Spring Storylines Facing the Ducks:
1. Darron Thomas' announcement to go to the NFL might have been a shock to the masses — and possibly some NFL scouts — but wasn't to those inside the Ducks' program. As shocking as it sounds, the school's all-time leader in touchdowns was going to face pressure from a trio of talented passers: Sophomore Bryan Bennett, redshirt freshman Marcus Mariota and early enrollee Jake Rodrigues. Despite the rumors that Bennett and Mariota might actually be better than Thomas (gasp!), very few teams can simply replace someone who accounted for 6,334 yards of total offense and 71 touchdowns over the last two seasons. Bennett (6-3, 205) should have the early lead after showing well in a win over Arizona State and a start against Colorado (156 yards, 2 TD, 6 att., 69 yards rushing) as a freshman last season. Mariota was the star of the scout team a year ago and is extremely similar to Bennett in skillset, size (6-4, 205) and personality but has yet to play in a college game. Even true freshman Jake Rodrigues (6-3, 210) is already enrolled and working to learn Kelly's offense. All three are unquestioned athletic fits for the Ducks' spread attack, but all three also need development as passers and efficiency could be the determining factor in picking a starter.
2. Finding some big-play pass-catchers will be a focus of the spring workouts. Josh Huff and Justin Hoffman will likely be the starters most of the time — aka whenever De'Anthony Thomas is in the backfield. Rahsaan Vaughn also figures heavily into the mix as well. Certainly, losing Lavasier Tuinei and tight end David Paulson, who combined for 79 receptions and 16 touchowns a year ago, and any suspension doled out to Huff, will hurt the offense. However, Lyerla, Thomas and even Barner combined for 17 of their own touchdown receptions last year and should only get better this fall. And the list of potential big-play talents champing at the bit to get the ball is long and is the envy of most teams in the nation: Eric Dungy, Devon Blackmon, Keanon Lowe, Daryle Hawkins, Tacoi Sumler, Will Murphy, Curtis White and Brian Teague.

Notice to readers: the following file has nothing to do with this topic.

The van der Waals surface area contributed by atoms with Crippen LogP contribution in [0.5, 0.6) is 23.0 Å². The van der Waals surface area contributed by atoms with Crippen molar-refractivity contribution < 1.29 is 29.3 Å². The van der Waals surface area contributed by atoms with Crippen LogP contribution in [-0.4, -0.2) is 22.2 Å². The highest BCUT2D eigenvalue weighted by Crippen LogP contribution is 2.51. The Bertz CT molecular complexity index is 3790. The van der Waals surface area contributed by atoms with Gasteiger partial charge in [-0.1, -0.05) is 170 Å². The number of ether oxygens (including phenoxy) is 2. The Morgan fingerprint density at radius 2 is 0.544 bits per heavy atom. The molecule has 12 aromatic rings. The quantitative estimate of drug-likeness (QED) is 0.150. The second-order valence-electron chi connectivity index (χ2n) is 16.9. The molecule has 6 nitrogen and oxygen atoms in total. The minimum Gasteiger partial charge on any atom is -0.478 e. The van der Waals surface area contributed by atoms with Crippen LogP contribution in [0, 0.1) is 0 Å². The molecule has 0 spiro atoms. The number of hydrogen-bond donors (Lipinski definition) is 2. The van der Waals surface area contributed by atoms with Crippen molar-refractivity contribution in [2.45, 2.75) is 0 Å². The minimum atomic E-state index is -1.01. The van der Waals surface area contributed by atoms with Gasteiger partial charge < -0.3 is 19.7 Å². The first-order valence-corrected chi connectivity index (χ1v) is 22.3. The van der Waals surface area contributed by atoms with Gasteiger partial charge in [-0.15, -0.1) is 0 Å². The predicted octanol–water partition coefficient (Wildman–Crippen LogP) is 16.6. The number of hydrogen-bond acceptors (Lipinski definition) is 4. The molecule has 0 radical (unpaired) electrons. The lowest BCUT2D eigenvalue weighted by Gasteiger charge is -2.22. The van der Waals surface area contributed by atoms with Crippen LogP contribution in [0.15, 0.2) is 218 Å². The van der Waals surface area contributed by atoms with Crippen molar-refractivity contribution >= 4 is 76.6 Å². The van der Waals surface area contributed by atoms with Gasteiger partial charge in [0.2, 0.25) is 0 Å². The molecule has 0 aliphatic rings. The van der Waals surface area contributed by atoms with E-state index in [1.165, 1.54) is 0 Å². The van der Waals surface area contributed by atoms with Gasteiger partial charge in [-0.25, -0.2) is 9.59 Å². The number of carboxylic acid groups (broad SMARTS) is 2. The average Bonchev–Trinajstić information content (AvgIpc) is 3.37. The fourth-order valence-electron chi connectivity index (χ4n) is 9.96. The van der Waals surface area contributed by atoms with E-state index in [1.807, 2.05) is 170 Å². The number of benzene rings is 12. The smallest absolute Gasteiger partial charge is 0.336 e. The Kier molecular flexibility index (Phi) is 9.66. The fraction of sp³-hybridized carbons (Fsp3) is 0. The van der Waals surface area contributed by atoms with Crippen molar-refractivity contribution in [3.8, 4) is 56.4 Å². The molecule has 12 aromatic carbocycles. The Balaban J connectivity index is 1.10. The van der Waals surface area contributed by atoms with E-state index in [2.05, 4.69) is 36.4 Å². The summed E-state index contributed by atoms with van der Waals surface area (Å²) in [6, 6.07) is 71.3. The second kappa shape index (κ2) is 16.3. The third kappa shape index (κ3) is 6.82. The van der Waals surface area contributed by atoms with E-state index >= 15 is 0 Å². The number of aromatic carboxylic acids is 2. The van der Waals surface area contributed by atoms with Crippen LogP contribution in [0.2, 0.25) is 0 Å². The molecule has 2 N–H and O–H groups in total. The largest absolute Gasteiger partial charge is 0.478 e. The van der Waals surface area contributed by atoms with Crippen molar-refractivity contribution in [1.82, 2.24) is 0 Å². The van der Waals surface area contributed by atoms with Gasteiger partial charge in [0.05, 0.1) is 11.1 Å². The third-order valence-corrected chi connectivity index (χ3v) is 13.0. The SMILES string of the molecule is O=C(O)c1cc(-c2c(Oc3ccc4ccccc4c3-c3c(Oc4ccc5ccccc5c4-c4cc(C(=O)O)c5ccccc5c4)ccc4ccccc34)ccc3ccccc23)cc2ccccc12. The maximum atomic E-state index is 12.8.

3. Replacing two starters along the offensive line will also be an area of focus this spring, especially considering left guard and veteran Carson York won't be practicing (knee). Departing all-league talent Mark Asper and Darrion Weems leave holes at key positions up front. That said, the Ducks have recruited well along the line and always seem to plug holes with relative ease. Jake Fisher saw plenty of action as a freshman last season and redshirts Andre Yruretagoyena and Tyler Johnstone have loads of raw talent. These three will push veterans Everett Benyard, Ryan Clanton and junior college transfer Kyle Long for the empty starting positions. The good news is Hroniss Grasu should only get better and become more of a leader at center while right tackle Nick Cody returns for his senior season. Like most spots on this roster, Oregon will miss some key pieces but has a glut of riches waiting in the wings.